As Guderian (and many others) were quick to point out, the German army had made rapid strides in rearming but it was very far from complete in 1938.

And yeah, it is exceedingly likely that the French and Brits stay hunkered down and the German grind the Czechs down. But it's a victory that:

a) shows the world exactly what they have to be afraid of
b) denies Germany the Skoda (and other manufacturing) work and the t(35) hulls that would prove so valuable.

If the Allies actually did anything (hah) then I think it's an early defeat for Germany.
   158. Morty Causa Posted: March 06, 2014 at 12:39 AM (#4667061)
William Manchester in his biography of Churchill is quite good on how the tentativeness and timidity of the British and French spurred Hitler on. He's very good in showing how if Britain had asserted itself definitely (for France would not act without Britain), throughout every crisis that the Germans fomented, it could have been different. He particularly makes clear that Britain and France didn't take advantage of the lull of the Phoney War. They had declared war on Germany after the invasion of Poland, but it was like, er, now what? The political situation in those months of the calm before the storm was also one of relative instability and confusion that comes with being democracies. The political leadership was changing, especially in Britain, and it wasn't particularly smooth. The military mindset in both countries, but France in particular, hadn't really shifted into war mode. Combine that tentativeness with German decisiveness....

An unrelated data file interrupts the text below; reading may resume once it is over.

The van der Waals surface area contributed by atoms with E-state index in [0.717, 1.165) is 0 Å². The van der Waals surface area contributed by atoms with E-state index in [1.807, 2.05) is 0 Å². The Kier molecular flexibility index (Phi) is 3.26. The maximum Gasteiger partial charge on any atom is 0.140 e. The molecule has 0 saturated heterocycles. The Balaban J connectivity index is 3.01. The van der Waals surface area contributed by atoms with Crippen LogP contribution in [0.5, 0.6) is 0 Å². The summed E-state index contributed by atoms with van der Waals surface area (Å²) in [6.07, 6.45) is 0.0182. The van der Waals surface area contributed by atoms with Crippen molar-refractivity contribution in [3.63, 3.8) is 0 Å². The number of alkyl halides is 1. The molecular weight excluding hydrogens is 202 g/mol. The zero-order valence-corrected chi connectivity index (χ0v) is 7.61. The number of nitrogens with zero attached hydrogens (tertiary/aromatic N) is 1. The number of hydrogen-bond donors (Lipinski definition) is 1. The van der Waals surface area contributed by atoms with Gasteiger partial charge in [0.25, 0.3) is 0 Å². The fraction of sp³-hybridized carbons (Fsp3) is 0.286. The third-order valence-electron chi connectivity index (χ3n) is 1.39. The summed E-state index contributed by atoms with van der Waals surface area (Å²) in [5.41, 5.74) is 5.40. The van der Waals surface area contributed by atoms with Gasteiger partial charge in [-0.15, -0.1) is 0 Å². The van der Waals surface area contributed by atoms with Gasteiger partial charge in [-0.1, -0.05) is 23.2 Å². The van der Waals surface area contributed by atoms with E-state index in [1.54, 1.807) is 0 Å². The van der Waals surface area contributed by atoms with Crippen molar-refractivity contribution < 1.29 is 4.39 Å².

159. OCF Posted: March 06, 2014 at 01:17 AM (#4667066)
A saw a comment to the effect that while in talking about the Russian incursion into Crimea, the U.S. punditocracy keeps mentioning 1938, if you read the German newspapers instead, you see a lot more talk about 1914, and great powers blundering into a war because they couldn't find a way not to.

And seriously: who is Putin? Is he Hitler? I don't think so. Is he Nicholas II? Well, maybe.
   160. Tulo's Fishy Mullet (mrams) Posted: March 06, 2014 at 01:28 AM (#4667068)
Speaking of Russia, this book on the history of the Kremlin is quite good.

Red Fortress
   161. tshipman Posted: March 06, 2014 at 01:44 AM (#4667070)
A saw a comment to the effect that while in talking about the Russian incursion into Crimea, the U.S. punditocracy keeps mentioning 1938, if you read the German newspapers instead, you see a lot more talk about 1914, and great powers blundering into a war because they couldn't find a way not to.